From Season 3: Bistro Basics
A torch is the best way to caramelize the sugar on your crème brûlée. We tested a hardware-store propane torch against five petiite kitchen torches fueled by butane.
The propane torch, with its powerful flame, caramelized the sugar quickly and easily, but admittedly, it's not for the faint-hearted. Although easy to wield, a propane torch puts out a lot of heat and works in just seconds, so you must work very carefully. (In contrast, the kitchen torches took about 1 1/2 minutes to brûlée each custard.) If you opt for a propane torch, make sure to buy a model with a built-in trigger that does not need to be held in place for the torch to remain lit.
Among the four butane-powered kitchen torches we tested, only two are worth owning. They have a plastic flame adjuster that is clearly marked and stayed cool enough to handle without burning our fingers. These torches were also the easiest to operate. Our favorite model requires only one hand to operate and is triggered by the thumb rather than the forefinger, which we found far more comfortable than our runner-up. Also, the safety switch can be flicked off with the thumb, which is much easier than the two-handed pull-push trick required by the second-place finisher.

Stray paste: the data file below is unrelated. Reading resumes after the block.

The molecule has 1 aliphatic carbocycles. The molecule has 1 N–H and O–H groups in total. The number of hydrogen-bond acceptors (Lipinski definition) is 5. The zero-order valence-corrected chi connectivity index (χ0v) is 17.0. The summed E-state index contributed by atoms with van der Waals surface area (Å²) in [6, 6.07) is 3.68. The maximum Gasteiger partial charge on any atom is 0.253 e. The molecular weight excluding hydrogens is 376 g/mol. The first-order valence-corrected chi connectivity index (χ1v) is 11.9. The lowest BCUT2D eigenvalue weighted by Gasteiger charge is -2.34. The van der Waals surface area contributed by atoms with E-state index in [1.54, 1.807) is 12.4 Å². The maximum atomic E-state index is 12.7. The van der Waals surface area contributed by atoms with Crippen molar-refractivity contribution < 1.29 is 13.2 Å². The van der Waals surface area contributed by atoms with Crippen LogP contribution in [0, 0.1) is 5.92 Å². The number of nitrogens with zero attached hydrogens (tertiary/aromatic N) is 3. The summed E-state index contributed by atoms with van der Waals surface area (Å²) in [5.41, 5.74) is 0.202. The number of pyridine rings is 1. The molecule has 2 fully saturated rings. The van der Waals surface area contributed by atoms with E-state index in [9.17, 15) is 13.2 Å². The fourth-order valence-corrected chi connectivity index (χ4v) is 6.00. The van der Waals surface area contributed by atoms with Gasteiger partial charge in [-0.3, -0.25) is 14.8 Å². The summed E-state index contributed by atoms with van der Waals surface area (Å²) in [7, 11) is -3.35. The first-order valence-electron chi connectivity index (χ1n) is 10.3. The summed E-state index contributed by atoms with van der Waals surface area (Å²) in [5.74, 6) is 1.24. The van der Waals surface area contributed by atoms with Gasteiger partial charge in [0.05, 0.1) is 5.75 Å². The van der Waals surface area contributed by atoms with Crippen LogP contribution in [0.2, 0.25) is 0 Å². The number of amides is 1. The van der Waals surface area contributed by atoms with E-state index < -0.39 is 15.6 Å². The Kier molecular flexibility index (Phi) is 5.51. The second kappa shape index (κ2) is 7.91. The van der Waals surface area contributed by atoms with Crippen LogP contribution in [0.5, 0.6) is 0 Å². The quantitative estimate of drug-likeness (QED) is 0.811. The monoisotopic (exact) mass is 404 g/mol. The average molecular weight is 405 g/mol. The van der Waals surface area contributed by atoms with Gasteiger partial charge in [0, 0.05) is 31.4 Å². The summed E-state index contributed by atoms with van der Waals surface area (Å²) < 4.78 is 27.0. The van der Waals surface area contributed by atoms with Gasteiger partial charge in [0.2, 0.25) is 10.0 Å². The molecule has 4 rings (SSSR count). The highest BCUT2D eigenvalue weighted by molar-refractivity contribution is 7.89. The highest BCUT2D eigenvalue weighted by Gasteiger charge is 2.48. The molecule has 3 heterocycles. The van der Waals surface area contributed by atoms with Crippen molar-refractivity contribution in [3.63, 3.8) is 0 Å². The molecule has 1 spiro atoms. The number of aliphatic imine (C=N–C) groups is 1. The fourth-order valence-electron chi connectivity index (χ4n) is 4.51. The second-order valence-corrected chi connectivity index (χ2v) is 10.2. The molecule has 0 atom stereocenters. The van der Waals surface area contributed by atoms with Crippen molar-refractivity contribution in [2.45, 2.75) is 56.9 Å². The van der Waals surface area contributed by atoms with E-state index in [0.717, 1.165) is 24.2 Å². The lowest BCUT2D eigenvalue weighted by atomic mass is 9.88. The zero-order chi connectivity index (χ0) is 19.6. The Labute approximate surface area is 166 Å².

The remaining models had flaws. The safety lock on one was difficult to engage and the air intake port became red-hot with use. The metal flame-width adjuster on another must be held in place during use, but it became very hot to the touch. Finally, although the final product generated the most powerful flame of the kitchen torches tested, testers needed to use both hands to switch it on and found its large size awkward.
Victorinox (formerly Victorinox Forschner) 6-inch Straight Boning Knife: Flexible
The nonslip grip and narrow, straight blade let testers remove the smallest bones with precision and complete comfort. Perfectly balanced with enough flexibility to maneuver around tight joints. The low price was a bonus.
|★ ★ ★||★ ★ ★||$19.95|
Wüsthof Classic Boning Knife
Hefty in weight, this knife was a solid performer when removing poultry bones, and the handle was easy to grip, even when covered in chicken fat. Piercing silver skin was a challenge since the tip wasnt sharp enough and the long narrow blade produced slightly jagged cuts.
|★ ★||★ ★ ★||$99.95|
|Recommended with Reservations|
Mundial Boning Knife: Flexible
The sharp tip performed well when removing silver skin, but it was too flexible when maneuvering around poultry joints, leaving testers feeling a lack of control. The heavy handle was slightly unbalanced and became slippery once covered in poultry fat.
|★ ★||★ ★||$19.95|
Shun Gokujo Filet Knife
Designed to replicate a samurai blade, this expensive knife was a disappointment. It struggled to pierce the silver skin, although long cuts were smooth and even. Minimal flexibility and extreme curve got in the way when maneuvering around joints. The smooth handle was hard to grip and slippery.
MAC Boning KnifeChef Series
The large, cumbersome handle reminded testers of an outdoors knife for fishing and hunting. The blade was too wide to maneuver around joints and it struggled to pierce silver skin. Unlike other knives, this boning knife could only slice in one direction, making intricate cuts around joints difficult.
Messermeister San Moritz Elite Flexible Boning Knife
The blade was so flexible it led to erratic cuttings; testers said the knife was hard to control. The blade was not sturdy enough to maneuver around joints and the lightweight handle felt flimsy and unbalanced.